Washing powder and Engine oil in Pappadam leads cancer

Poppadoms are typically served as an accompaniment to a meal in India, Bangladesh, Nepal, and Sri Lanka or as an appetiser or snack, sometimes with toppings such as chopped onions, chopped carrots, chutneys or other dips, and condiments. In Pakistan, these are made of rice and often used as a snack or meal accompaniment. In certain parts of India, poppadoms which have been dried, but not cooked, are used in curries and vegetable dishes. Poppadom has been a part of the Indian subcontinent for generations and is an intrisic part of everyday meals.

Poppadoms are called appalam in Tamil Nadu, pappadum in Kerala, appadam in Andhra/Telangana, happala in Karnataka, and papad in other parts of India. They are mainly made in Rajasthan and Maharastra in the north. In the south, Kerala, Madurai district in Tamil Nadu, Kanchipuram, and Chennai are major manufacturers.

Salt and peanut oil are added to make a dough, which can be flavoured with seasonings such as chili, cumin, garlic, or black pepper. Sometimes, baking soda or slaked lime is also added. The dough is shaped into a thin, round flatbread and then dried (traditionally in the sun), and can be cooked by deep frying, roasting over an open flame, toasting, or microwaving, depending on the desired texture.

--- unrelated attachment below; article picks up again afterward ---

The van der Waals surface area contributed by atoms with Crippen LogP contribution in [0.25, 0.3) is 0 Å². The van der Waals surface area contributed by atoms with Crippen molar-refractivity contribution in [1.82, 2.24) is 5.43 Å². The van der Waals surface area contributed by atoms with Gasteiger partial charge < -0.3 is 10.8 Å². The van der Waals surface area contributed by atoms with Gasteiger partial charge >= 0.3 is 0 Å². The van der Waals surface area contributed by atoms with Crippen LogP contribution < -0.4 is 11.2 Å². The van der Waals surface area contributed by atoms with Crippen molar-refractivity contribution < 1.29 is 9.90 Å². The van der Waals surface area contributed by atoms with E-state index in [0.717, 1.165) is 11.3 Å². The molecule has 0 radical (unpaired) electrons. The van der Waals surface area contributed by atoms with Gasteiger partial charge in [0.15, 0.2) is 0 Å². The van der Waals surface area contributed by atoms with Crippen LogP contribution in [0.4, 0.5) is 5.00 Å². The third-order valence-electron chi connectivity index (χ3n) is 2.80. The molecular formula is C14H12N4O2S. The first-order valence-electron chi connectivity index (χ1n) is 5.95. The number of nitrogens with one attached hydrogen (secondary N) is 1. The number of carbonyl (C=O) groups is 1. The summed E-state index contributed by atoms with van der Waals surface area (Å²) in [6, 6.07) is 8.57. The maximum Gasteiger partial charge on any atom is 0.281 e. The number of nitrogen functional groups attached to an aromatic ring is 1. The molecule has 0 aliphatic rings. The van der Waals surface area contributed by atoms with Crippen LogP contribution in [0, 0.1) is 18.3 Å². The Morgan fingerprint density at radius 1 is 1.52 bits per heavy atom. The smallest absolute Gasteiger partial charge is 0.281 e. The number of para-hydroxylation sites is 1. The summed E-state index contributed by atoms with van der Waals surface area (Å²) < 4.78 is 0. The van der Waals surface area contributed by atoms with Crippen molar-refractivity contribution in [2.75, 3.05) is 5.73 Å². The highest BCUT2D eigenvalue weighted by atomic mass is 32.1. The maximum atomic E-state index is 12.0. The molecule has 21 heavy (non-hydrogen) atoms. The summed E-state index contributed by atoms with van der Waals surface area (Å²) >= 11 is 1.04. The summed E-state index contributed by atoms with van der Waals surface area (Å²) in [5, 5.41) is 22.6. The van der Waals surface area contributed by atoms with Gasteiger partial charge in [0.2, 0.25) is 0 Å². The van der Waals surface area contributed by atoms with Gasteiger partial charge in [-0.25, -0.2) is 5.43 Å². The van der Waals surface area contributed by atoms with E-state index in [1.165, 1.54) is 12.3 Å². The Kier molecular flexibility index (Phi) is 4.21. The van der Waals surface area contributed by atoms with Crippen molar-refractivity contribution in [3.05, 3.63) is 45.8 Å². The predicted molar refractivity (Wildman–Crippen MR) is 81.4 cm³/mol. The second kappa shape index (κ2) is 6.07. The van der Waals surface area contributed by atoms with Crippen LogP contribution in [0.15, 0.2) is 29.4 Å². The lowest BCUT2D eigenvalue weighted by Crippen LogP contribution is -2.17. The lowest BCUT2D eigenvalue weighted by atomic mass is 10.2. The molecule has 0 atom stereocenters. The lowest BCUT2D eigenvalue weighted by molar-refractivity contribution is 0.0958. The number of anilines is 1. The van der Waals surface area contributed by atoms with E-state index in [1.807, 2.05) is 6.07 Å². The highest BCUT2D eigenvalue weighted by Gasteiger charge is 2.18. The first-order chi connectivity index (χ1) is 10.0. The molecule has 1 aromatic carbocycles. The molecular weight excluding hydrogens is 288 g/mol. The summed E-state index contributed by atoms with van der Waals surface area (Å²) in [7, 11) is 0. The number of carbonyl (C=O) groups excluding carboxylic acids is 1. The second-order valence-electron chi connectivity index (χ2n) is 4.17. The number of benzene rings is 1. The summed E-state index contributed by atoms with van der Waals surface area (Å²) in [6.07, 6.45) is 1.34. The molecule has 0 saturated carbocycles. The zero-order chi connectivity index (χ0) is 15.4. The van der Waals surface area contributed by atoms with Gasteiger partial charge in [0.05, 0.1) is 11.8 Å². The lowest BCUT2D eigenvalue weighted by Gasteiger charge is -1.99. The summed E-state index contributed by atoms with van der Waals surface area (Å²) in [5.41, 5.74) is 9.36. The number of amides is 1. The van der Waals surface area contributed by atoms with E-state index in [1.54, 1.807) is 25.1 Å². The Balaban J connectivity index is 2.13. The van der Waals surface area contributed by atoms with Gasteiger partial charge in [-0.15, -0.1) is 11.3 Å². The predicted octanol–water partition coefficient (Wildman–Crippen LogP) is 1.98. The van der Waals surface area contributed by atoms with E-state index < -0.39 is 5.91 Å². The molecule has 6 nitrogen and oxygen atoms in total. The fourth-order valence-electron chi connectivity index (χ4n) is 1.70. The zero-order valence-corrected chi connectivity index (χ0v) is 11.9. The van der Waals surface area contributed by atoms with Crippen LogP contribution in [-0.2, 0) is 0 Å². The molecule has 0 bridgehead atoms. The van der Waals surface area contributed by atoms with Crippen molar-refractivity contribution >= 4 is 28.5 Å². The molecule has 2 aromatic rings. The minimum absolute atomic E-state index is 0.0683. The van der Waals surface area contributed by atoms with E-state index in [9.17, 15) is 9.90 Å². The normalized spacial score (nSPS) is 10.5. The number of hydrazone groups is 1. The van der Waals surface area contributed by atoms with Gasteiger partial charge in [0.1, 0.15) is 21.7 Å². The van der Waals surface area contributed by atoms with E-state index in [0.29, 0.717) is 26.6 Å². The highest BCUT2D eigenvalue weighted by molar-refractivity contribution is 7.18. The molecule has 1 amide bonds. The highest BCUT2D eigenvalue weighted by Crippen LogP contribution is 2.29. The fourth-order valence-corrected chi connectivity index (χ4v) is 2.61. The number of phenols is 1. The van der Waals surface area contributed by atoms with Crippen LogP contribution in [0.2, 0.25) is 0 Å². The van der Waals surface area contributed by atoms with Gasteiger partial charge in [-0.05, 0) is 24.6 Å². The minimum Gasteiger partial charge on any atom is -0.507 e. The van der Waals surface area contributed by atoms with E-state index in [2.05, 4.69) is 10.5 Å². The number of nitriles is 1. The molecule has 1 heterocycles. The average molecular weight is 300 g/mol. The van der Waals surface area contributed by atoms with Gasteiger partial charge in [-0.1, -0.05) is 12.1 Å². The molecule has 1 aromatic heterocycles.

Papadam can be prepared from different ingredients and methods. Arguably, the most popular recipe uses flour ground from hulled split black gram mixed with black pepper, salt, and a small amount of vegetable oil and a food-grade alkali, and the mixture is kneaded. A well-kneaded dough is then flattened into very thin rounds and then dried and stored for later preparation and consumption. It may also contain rice, jackfruit, sabudana, etc., as main ingredients. Cracked black pepper, red chilli powder, asafoetida, or cumin or sesame seeds are often used as flavouring agents.

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